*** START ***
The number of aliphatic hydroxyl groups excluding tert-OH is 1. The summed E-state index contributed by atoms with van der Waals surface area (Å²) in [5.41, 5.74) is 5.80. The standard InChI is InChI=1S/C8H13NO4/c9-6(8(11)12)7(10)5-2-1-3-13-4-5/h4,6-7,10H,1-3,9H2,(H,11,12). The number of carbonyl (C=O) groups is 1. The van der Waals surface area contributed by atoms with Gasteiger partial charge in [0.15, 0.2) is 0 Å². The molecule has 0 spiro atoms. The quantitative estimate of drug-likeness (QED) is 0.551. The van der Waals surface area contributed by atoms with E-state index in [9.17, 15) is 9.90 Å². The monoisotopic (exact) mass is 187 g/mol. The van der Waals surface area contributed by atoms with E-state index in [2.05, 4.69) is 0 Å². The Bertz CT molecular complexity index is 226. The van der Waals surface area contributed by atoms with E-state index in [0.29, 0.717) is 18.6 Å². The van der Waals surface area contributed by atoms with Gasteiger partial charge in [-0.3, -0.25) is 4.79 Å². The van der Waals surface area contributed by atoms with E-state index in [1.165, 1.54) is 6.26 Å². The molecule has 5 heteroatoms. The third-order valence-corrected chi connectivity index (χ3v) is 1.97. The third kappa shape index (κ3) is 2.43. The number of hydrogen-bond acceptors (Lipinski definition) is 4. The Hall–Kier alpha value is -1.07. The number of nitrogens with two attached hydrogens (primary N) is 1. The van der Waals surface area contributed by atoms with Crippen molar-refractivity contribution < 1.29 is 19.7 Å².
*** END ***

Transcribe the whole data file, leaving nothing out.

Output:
The number of aliphatic hydroxyl groups excluding tert-OH is 1. The summed E-state index contributed by atoms with van der Waals surface area (Å²) in [5.41, 5.74) is 5.80. The standard InChI is InChI=1S/C8H13NO4/c9-6(8(11)12)7(10)5-2-1-3-13-4-5/h4,6-7,10H,1-3,9H2,(H,11,12). The number of carbonyl (C=O) groups is 1. The van der Waals surface area contributed by atoms with Gasteiger partial charge in [0.15, 0.2) is 0 Å². The molecule has 0 spiro atoms. The quantitative estimate of drug-likeness (QED) is 0.551. The van der Waals surface area contributed by atoms with E-state index in [9.17, 15) is 9.90 Å². The monoisotopic (exact) mass is 187 g/mol. The van der Waals surface area contributed by atoms with E-state index in [2.05, 4.69) is 0 Å². The Bertz CT molecular complexity index is 226. The van der Waals surface area contributed by atoms with E-state index in [0.29, 0.717) is 18.6 Å². The van der Waals surface area contributed by atoms with Gasteiger partial charge in [-0.3, -0.25) is 4.79 Å². The van der Waals surface area contributed by atoms with E-state index in [1.165, 1.54) is 6.26 Å². The molecule has 5 heteroatoms. The third-order valence-corrected chi connectivity index (χ3v) is 1.97. The third kappa shape index (κ3) is 2.43. The number of hydrogen-bond acceptors (Lipinski definition) is 4. The Hall–Kier alpha value is -1.07. The number of nitrogens with two attached hydrogens (primary N) is 1. The van der Waals surface area contributed by atoms with Crippen molar-refractivity contribution < 1.29 is 19.7 Å².